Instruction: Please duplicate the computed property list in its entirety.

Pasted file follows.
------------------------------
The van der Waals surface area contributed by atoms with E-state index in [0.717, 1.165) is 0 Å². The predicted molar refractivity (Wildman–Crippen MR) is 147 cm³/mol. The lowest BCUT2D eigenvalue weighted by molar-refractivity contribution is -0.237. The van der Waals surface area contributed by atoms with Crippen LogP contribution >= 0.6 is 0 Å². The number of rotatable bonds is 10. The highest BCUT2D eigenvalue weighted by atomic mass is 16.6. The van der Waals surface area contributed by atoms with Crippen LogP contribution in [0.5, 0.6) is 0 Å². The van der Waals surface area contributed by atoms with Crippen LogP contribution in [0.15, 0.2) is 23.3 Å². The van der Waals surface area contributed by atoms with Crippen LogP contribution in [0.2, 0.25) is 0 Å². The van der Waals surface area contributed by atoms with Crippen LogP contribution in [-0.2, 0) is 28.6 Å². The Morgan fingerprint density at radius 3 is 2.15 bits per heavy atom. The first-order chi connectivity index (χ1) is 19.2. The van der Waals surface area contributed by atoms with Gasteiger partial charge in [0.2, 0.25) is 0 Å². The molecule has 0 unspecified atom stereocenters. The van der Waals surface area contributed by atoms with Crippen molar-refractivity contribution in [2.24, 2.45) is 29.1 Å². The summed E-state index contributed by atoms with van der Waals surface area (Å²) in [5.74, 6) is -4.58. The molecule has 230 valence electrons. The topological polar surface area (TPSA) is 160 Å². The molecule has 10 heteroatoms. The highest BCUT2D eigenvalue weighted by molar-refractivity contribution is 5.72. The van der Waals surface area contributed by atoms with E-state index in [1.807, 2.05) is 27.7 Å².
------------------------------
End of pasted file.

The van der Waals surface area contributed by atoms with E-state index in [0.717, 1.165) is 0 Å². The predicted molar refractivity (Wildman–Crippen MR) is 147 cm³/mol. The lowest BCUT2D eigenvalue weighted by molar-refractivity contribution is -0.237. The van der Waals surface area contributed by atoms with Crippen LogP contribution >= 0.6 is 0 Å². The number of rotatable bonds is 10. The highest BCUT2D eigenvalue weighted by atomic mass is 16.6. The van der Waals surface area contributed by atoms with Crippen LogP contribution in [0.5, 0.6) is 0 Å². The van der Waals surface area contributed by atoms with Crippen LogP contribution in [0.15, 0.2) is 23.3 Å². The van der Waals surface area contributed by atoms with Crippen LogP contribution in [0.2, 0.25) is 0 Å². The van der Waals surface area contributed by atoms with Crippen LogP contribution in [-0.2, 0) is 28.6 Å². The Morgan fingerprint density at radius 3 is 2.15 bits per heavy atom. The first-order chi connectivity index (χ1) is 19.2. The van der Waals surface area contributed by atoms with Gasteiger partial charge in [0.2, 0.25) is 0 Å². The molecule has 0 unspecified atom stereocenters. The van der Waals surface area contributed by atoms with Crippen molar-refractivity contribution in [2.24, 2.45) is 29.1 Å². The summed E-state index contributed by atoms with van der Waals surface area (Å²) in [5.74, 6) is -4.58. The molecule has 230 valence electrons. The topological polar surface area (TPSA) is 160 Å². The molecule has 10 heteroatoms. The highest BCUT2D eigenvalue weighted by molar-refractivity contribution is 5.72. The van der Waals surface area contributed by atoms with E-state index in [1.807, 2.05) is 27.7 Å².